Bregman made several standout defensive plays and drilled an opposite-field homer off Sean Manaea in the Astros’ 3-1 victory. Paying close attention from the opposing dugout was Chapman, who’s part of the A’s young nucleus that’s taking its lumps as it tries to learn how to win consistently at the major league level.

“He definitely showed up ready to play today,” Chapman said of Bregman. “He was all over the place at third base. I like to watch opposing third basemen and see what they kind of do. He’s definitely good at his craft.”

The two know each other well. Chapman, 24, played at Cal State Fullerton while Bregman attended LSU. They never faced each other in college, but they played together on Team USA in the summer of 2013, and Chapman praised the way Bregman goes about the game.

“(Bregman) literally is a shortstop playing third,” A’s manager Bob Melvin said. “So the ones on the run, especially to his backhand, he’s used to making those plays. He was significant in where the game went.”

Bregman has filled in at shortstop lately for Houston with Carlos Correa on the disabled list, though Marwin Gonzalez played short Friday.

Manaea, his fastball still lacking its typical zip of late, went six solid innings and showed improvement after three consecutive poor outings. The difference Friday was his ability to pitch inside better. He had a good changeup to offset a slider that he’s still trying to rediscover the feel for.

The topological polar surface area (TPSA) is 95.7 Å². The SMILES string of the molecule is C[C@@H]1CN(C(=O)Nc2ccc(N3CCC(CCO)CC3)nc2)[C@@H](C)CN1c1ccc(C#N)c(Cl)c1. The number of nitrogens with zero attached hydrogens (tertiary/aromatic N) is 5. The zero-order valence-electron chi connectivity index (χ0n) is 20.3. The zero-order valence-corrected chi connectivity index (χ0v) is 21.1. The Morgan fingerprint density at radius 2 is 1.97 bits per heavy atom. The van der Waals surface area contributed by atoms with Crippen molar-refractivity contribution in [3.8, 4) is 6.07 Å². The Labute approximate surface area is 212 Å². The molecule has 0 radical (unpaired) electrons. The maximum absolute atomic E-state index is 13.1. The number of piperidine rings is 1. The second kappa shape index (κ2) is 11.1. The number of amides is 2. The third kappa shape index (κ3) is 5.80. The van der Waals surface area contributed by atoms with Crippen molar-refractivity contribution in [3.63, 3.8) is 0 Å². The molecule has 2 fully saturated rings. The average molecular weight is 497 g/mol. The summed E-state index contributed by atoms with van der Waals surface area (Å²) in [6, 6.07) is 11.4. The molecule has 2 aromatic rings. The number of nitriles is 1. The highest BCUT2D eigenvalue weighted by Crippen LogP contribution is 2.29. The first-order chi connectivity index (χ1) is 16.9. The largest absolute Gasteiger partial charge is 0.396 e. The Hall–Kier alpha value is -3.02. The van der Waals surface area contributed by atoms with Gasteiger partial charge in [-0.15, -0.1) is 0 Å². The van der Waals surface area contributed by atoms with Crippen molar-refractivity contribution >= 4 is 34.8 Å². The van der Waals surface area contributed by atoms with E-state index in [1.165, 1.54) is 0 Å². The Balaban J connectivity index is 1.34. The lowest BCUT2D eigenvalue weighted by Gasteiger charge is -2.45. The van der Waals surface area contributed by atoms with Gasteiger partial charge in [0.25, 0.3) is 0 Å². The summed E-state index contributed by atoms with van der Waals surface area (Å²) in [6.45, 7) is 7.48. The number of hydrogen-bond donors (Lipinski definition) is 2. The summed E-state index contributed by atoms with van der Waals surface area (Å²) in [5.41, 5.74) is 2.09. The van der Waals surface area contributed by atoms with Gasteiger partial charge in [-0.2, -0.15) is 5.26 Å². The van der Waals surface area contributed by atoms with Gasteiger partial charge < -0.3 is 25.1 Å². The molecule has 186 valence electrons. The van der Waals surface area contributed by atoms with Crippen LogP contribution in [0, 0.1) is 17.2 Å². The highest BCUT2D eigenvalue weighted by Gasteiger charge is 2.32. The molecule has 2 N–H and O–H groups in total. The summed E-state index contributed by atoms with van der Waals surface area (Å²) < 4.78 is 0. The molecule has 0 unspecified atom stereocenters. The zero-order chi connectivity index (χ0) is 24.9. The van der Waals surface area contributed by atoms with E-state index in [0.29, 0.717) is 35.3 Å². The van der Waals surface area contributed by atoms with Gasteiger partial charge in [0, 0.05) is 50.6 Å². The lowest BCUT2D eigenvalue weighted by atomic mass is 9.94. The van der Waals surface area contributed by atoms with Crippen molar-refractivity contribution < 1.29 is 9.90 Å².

“I was just trying to let loose and not worry too much about the little things —mechanics , pitch grips, finishing through the ball,” Manaea said. “Today I just threw everything out the window and let my arm take care of everything.”

But his margin for error was minuscule with Keuchel dealing over seven innings of three-hit ball. Manaea fell behind Bregman 2-0 in the third and watched Bregman deposit a ball into the right field seats. Manaea then got ahead 0-2 on the next hitter, MVP candidate Jose Altuve. He tried to go high and tight with a fastball but caught too much plate, and Altuve made it back-to-back homers.

Former Athletic Josh Reddick singled home another run off Manaea in the sixth for a 3-0 Houston lead.

That was sufficient for Keuchel, whose repertoire was an eye-opener for Chapman and some of the A’s other young hitters. Chapman -- who came in leading AL rookies in runs, homers, RBI and extra base hits since the All-Star break -- doubled off the lefty in the fifth. But the A's only run came on Matt Joyce's eighth-inning homer against reliever Chris Devenski.

“(Keuchel) was getting ahead,” Chapman said. “If he happened to fall behind, he was still making quality pitches. You can prepare as much as you want, but until you get out there and see for yourself, that’s how you make adjustments.”

Instant Analysis: Five takeaways as A's can't find answers vs Keuchel